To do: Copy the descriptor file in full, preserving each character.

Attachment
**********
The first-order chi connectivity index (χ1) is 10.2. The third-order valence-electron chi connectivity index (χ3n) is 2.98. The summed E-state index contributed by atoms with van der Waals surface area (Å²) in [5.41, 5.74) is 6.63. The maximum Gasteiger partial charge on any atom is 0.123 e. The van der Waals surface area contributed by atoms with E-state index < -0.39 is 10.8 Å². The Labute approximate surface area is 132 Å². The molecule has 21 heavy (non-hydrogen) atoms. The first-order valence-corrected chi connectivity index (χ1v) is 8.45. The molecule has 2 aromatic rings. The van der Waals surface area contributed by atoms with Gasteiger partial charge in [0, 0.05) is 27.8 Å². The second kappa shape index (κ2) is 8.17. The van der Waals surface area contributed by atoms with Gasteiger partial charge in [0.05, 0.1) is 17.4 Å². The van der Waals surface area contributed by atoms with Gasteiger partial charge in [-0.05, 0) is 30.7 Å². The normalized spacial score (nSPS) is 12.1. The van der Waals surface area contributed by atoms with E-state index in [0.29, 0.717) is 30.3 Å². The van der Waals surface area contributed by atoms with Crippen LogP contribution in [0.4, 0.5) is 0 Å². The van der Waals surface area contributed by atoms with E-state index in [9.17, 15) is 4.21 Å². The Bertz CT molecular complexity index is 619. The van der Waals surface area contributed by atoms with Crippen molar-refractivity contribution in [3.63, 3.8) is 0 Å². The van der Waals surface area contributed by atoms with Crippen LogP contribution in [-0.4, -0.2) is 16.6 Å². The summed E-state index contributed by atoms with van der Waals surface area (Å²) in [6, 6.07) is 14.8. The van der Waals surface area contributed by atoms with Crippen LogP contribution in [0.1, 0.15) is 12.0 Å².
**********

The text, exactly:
The first-order chi connectivity index (χ1) is 10.2. The third-order valence-electron chi connectivity index (χ3n) is 2.98. The summed E-state index contributed by atoms with van der Waals surface area (Å²) in [5.41, 5.74) is 6.63. The maximum Gasteiger partial charge on any atom is 0.123 e. The van der Waals surface area contributed by atoms with E-state index < -0.39 is 10.8 Å². The Labute approximate surface area is 132 Å². The molecule has 21 heavy (non-hydrogen) atoms. The first-order valence-corrected chi connectivity index (χ1v) is 8.45. The molecule has 2 aromatic rings. The van der Waals surface area contributed by atoms with Gasteiger partial charge in [0, 0.05) is 27.8 Å². The second kappa shape index (κ2) is 8.17. The van der Waals surface area contributed by atoms with Gasteiger partial charge in [0.05, 0.1) is 17.4 Å². The van der Waals surface area contributed by atoms with Gasteiger partial charge in [-0.05, 0) is 30.7 Å². The normalized spacial score (nSPS) is 12.1. The van der Waals surface area contributed by atoms with E-state index in [0.29, 0.717) is 30.3 Å². The van der Waals surface area contributed by atoms with Crippen LogP contribution in [0.4, 0.5) is 0 Å². The van der Waals surface area contributed by atoms with E-state index in [9.17, 15) is 4.21 Å². The Bertz CT molecular complexity index is 619. The van der Waals surface area contributed by atoms with Crippen molar-refractivity contribution in [3.63, 3.8) is 0 Å². The van der Waals surface area contributed by atoms with Crippen LogP contribution in [-0.4, -0.2) is 16.6 Å². The summed E-state index contributed by atoms with van der Waals surface area (Å²) in [6, 6.07) is 14.8. The van der Waals surface area contributed by atoms with Crippen LogP contribution in [0.1, 0.15) is 12.0 Å².